“Gratitude is when memory is stored in the heart and not in the mind.” -Lionel Hampton

Leaving a job you love is not easy. I recently made the decision with my family to step down as dean at the end of my second term, June 30th, 2021.  It was a difficult decision that was not based on this past year of a pandemic and other events in this turbulent world. My decision was based on my determination to give my best to my job and then hand the leadership of this beloved institution to someone new who will continue its positive trajectory.

I entered the position in 2011 with the intent to finish in my 65th year on this planet, which coincides with the end of my second term. My family history does not foretell longevity, unfortunately. My older sister entered a memory-care unit with dementia during this past year, and my father and grandfather both passed away in their mid-60s. I am not naïve enough to believe my body will not be reminding me soon of life’s frailty.

I came from a stable and productive career at another institution, in a town where I raised five children. It was not easy to come to California and distance myself from most of them. Over time, this included the arrival of grandchildren, who tug at our heartstrings with each moment of FaceTime, knowing how far we are from them. My wife, Donna, has been my foundation in this sojourn as dean, always by my side as a dedicated partner in a job that is rewarding but all-consuming. I would like to turn again to my role as a faculty member, husband, father and grandfather.

Reflecting on how I feel about this personal transition, I am overwhelmed with gratitude. My appreciation is in light of my history, as a first-generation student from a very humble background. I have received so much more than I have given to my career, from all the people that I had the pleasure to encounter along the journey. Coming to UC Davis allowed me to grow not only professionally, but also as a person. The satisfying moments are too frequent to express, but return to me to warm my soul. Some are small moments in time, when a decision was made that eventually flourished into a new program, or an idea that blossomed to new discovery by a faculty member we recruited. These stories are many, and include alumni and friends who joined us in our mission, creating ways to advance our One Health approach. To my colleagues, friends and partners along the way, I owe much and will forever remain in your debt.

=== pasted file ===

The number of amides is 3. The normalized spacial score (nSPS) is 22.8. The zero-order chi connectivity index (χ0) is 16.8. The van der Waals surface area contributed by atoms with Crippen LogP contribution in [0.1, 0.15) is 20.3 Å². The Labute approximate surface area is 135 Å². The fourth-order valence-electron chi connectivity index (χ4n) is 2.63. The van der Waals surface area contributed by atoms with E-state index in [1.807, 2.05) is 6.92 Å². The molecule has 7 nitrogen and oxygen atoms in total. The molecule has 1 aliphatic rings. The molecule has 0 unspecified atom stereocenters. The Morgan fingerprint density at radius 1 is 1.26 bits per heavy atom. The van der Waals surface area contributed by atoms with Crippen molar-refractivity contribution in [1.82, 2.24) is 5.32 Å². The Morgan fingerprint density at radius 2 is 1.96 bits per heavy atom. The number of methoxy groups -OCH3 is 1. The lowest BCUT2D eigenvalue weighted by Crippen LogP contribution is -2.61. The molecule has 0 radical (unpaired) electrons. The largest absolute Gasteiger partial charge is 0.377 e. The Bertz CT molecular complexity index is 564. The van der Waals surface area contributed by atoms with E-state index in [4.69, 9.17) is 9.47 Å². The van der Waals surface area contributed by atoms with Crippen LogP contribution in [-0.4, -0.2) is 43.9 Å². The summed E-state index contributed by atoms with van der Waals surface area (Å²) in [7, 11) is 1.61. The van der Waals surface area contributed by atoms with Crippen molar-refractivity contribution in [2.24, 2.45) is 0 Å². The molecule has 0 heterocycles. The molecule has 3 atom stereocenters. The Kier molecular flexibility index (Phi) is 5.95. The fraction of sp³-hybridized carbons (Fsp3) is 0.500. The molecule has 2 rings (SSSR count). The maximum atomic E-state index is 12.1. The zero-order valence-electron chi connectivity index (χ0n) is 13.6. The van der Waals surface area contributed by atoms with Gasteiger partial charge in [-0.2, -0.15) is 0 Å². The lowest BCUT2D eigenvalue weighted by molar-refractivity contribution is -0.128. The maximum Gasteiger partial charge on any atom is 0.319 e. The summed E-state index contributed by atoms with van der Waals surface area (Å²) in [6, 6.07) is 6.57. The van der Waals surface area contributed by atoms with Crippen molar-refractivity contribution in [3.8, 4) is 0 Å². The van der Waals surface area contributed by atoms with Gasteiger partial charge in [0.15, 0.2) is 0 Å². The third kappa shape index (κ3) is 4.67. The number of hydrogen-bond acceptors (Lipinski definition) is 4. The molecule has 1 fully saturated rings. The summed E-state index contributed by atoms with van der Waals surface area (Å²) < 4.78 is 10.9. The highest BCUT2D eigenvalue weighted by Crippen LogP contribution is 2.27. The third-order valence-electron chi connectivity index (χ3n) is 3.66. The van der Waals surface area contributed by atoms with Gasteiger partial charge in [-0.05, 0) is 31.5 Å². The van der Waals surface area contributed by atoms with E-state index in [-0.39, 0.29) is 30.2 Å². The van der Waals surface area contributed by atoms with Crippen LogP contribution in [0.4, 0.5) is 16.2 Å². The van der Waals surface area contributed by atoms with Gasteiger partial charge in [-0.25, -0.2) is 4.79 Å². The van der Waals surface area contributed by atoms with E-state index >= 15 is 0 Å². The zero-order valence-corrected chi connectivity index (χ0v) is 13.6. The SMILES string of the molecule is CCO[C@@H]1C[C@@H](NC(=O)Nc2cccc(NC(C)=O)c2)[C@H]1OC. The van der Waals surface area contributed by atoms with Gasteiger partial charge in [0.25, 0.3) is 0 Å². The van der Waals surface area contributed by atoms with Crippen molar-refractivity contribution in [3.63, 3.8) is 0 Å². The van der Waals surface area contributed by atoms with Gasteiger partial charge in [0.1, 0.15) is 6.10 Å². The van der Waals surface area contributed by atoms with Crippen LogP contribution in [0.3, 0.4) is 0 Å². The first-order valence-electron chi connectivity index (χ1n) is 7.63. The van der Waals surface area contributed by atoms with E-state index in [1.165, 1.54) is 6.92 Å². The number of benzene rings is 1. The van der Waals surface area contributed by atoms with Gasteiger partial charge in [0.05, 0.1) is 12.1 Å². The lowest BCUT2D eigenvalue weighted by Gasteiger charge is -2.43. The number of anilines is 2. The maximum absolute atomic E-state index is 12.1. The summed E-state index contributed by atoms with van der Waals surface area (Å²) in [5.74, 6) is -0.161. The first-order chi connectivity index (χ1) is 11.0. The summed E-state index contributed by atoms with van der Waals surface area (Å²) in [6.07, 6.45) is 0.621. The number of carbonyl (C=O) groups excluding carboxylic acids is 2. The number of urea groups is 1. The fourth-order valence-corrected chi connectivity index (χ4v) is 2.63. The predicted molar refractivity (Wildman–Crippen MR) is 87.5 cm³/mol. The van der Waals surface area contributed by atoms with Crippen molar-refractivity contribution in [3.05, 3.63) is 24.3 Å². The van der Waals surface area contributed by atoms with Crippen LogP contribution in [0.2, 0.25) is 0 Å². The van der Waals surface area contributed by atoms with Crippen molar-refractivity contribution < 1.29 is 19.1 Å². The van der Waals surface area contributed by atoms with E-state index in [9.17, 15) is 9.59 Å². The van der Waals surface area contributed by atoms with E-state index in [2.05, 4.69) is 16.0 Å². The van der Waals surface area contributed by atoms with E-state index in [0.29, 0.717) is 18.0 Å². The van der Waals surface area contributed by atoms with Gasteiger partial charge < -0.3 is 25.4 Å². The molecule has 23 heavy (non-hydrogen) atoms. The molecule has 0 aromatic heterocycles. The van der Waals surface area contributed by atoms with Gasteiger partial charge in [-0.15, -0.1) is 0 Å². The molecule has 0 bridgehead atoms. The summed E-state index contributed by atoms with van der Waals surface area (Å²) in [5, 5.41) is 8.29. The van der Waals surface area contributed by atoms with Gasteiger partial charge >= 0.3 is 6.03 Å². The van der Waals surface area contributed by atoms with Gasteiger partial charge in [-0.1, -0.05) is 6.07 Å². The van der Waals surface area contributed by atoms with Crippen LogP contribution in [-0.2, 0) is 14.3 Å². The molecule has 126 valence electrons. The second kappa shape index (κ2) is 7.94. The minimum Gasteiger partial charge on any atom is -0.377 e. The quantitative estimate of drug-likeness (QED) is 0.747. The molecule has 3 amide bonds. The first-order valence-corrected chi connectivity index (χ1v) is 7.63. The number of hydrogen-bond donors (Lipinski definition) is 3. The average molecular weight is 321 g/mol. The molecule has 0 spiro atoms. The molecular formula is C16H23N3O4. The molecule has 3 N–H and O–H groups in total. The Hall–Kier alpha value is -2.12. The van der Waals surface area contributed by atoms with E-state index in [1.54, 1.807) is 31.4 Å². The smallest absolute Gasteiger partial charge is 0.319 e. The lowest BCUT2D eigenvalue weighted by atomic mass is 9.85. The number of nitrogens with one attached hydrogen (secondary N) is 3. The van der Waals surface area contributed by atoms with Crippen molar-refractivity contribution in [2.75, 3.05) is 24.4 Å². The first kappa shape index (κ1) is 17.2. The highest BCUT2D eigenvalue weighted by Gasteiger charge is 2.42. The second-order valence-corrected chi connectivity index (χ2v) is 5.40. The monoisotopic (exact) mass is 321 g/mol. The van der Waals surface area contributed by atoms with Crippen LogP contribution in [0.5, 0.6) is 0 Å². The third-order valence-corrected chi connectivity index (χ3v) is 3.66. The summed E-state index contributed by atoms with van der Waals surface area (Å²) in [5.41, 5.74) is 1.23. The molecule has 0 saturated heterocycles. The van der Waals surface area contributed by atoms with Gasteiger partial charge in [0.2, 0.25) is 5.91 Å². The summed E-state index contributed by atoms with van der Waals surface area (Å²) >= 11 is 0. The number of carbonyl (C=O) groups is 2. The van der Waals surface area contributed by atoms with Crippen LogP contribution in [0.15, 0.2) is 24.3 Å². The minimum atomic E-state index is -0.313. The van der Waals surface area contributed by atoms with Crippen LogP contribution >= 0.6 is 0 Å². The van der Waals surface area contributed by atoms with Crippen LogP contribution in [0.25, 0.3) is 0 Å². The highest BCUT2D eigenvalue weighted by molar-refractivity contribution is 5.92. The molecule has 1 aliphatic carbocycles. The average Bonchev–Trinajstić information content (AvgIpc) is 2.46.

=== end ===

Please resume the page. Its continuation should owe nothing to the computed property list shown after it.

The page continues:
As I complete my term, I am struck by the enormity of our impact throughout the history of the school. I have been privileged to play a small part along the way, a brief moment in the stream of time of the rich legacy of our collective efforts today, building from those that came before us, and embracing those to come. It is my hope that we all look to the future with gratitude, realizing the unique role we all play in each other’s lives, through our collective love of animals, people and the planet we all share.